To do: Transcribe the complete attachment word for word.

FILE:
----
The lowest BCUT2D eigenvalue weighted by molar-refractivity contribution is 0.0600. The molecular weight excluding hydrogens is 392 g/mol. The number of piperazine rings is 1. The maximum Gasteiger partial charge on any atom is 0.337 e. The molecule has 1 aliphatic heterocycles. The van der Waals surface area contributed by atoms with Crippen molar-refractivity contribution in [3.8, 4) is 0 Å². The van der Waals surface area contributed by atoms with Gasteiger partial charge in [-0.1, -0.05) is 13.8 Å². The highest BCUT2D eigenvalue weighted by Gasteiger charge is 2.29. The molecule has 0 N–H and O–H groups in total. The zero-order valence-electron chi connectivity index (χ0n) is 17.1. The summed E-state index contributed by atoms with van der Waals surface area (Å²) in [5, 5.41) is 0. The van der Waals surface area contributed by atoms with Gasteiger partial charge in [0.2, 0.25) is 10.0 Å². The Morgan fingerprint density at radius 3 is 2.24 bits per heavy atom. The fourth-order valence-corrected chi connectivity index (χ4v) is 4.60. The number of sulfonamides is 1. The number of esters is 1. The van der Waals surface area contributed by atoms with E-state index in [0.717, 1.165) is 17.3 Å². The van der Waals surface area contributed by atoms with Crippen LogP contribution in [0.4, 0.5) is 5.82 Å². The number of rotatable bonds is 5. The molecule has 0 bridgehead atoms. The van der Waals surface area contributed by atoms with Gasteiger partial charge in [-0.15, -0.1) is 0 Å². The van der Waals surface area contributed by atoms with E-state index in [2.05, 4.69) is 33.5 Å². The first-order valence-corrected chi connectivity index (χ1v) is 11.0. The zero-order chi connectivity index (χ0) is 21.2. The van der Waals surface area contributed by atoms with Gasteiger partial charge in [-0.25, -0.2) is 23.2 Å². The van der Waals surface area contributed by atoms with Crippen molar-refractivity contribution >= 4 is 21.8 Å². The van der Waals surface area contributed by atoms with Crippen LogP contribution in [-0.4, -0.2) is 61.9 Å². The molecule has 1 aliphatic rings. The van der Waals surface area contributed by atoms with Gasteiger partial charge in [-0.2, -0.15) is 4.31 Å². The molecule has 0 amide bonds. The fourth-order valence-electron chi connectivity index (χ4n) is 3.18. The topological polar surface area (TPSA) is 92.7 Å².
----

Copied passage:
The lowest BCUT2D eigenvalue weighted by molar-refractivity contribution is 0.0600. The molecular weight excluding hydrogens is 392 g/mol. The number of piperazine rings is 1. The maximum Gasteiger partial charge on any atom is 0.337 e. The molecule has 1 aliphatic heterocycles. The van der Waals surface area contributed by atoms with Crippen molar-refractivity contribution in [3.8, 4) is 0 Å². The van der Waals surface area contributed by atoms with Gasteiger partial charge in [-0.1, -0.05) is 13.8 Å². The highest BCUT2D eigenvalue weighted by Gasteiger charge is 2.29. The molecule has 0 N–H and O–H groups in total. The zero-order valence-electron chi connectivity index (χ0n) is 17.1. The summed E-state index contributed by atoms with van der Waals surface area (Å²) in [5, 5.41) is 0. The van der Waals surface area contributed by atoms with Gasteiger partial charge in [0.2, 0.25) is 10.0 Å². The Morgan fingerprint density at radius 3 is 2.24 bits per heavy atom. The fourth-order valence-corrected chi connectivity index (χ4v) is 4.60. The number of sulfonamides is 1. The number of esters is 1. The van der Waals surface area contributed by atoms with E-state index in [0.717, 1.165) is 17.3 Å². The van der Waals surface area contributed by atoms with Crippen LogP contribution in [0.4, 0.5) is 5.82 Å². The number of rotatable bonds is 5. The molecule has 0 bridgehead atoms. The van der Waals surface area contributed by atoms with Gasteiger partial charge in [-0.15, -0.1) is 0 Å². The van der Waals surface area contributed by atoms with E-state index in [2.05, 4.69) is 33.5 Å². The first-order valence-corrected chi connectivity index (χ1v) is 11.0. The zero-order chi connectivity index (χ0) is 21.2. The van der Waals surface area contributed by atoms with Gasteiger partial charge in [-0.25, -0.2) is 23.2 Å². The van der Waals surface area contributed by atoms with Crippen molar-refractivity contribution >= 4 is 21.8 Å². The van der Waals surface area contributed by atoms with Crippen LogP contribution in [-0.4, -0.2) is 61.9 Å². The molecule has 1 aliphatic rings. The van der Waals surface area contributed by atoms with Gasteiger partial charge in [-0.2, -0.15) is 4.31 Å². The molecule has 0 amide bonds. The fourth-order valence-electron chi connectivity index (χ4n) is 3.18. The topological polar surface area (TPSA) is 92.7 Å².